CD Theater Dragon Quest IV Volume 3


Review by · June 19, 2017

It was over 15 years ago that I got my hands on the CD Theater albums for Dragon Quest I and Dragon Quest II. I knew precious little about drama CDs back then, so I don’t think I totally understood that what I had in my hands was special. Not only did these “CD Theater” albums come with beautiful artbooks, but they included newly-arranged music by Koichi Sugiyama’s de facto protégé, Hayato Matsuo. Sadly, you will never find this music isolated outside of the dialogue and sound effects of these drama CDs, though some tracks on these albums do offer unmitigated sections of music, particularly in the first and last tracks of each album. Nonetheless, as a poor monolingual English-speaker, I almost wish someone would “fansub” these drama albums so I could read in English what I’m hearing in Japanese.

“The People Are Shown The Way.” In some ways, Dragon Quest IV doesn’t truly begin until its fifth and final chapter. The supporting cast are introduced first, and then they are all brought together by the hero of the overarching adventure. This third and final volume in the Dragon Quest IV CD Theater trilogy covers the hero’s journey, meeting up with all the aforementioned characters, and taking on Balzack, Pizarro, and others. They also get to climb a giant tower, which is par for the course in Dragon Quest (and most JRPGs for that matter).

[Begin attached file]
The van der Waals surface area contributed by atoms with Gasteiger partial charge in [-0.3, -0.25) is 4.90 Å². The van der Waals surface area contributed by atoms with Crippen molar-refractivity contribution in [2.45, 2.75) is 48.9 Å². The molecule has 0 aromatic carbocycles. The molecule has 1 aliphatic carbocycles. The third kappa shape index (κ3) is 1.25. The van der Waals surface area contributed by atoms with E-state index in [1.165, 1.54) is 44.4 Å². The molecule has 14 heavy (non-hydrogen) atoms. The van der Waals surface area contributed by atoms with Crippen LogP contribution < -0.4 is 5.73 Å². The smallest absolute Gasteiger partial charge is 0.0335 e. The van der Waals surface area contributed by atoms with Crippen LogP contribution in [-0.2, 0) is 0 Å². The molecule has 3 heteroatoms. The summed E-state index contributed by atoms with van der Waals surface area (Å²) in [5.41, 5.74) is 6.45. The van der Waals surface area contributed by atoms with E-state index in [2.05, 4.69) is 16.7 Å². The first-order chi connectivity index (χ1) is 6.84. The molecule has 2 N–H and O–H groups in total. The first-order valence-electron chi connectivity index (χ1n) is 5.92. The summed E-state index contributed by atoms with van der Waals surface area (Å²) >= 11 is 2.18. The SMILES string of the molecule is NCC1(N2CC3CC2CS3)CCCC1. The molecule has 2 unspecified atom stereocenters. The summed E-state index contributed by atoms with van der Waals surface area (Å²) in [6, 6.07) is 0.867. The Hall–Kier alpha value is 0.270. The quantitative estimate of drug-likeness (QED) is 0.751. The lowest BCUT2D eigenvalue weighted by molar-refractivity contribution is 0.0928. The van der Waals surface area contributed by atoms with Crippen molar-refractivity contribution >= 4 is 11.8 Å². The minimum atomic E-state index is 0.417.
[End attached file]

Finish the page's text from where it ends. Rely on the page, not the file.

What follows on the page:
Musically, there is more here than in the other two volumes combined: Matsuo works almost all of the themes for the hero’s adventure into Volume 3, versus the fraction of themes featured on the previous two volumes. Of course, you’ll be hearing them under the chatter of ten or more party members, or the din of a heated battle with the classic in-game spell-casting sound effects as well as the additional CD-exclusive “rock-your-speakers-explosion” sounds that drown out the battle music. Seriously, the final battle sequence goes on for the better part of five or six minutes, just like that. In fairness, that’d be record time compared to how long DQIV’s final boss actually takes to defeat.

All told, if you’re going to pick up this album, you should go for the whole trilogy. And, in my opinion, if you were to pick one Dragon Quest of all the CD Theaters to add to your collection (I-VI, Torneko), I would suggest it either be III or IV. There is a lot to love here…even if, like me, you cannot speak Japanese.

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Patrick Gann

Patrick Gann

Therapist by day and gamer by night, Patrick has been offering semi-coherent ramblings about game music to RPGFan since its beginnings. From symphonic arrangements to rock bands to old-school synth OSTs, Patrick keeps the VGM pumping in his home, to the amusement and/or annoyance of his large family of humans and guinea pigs.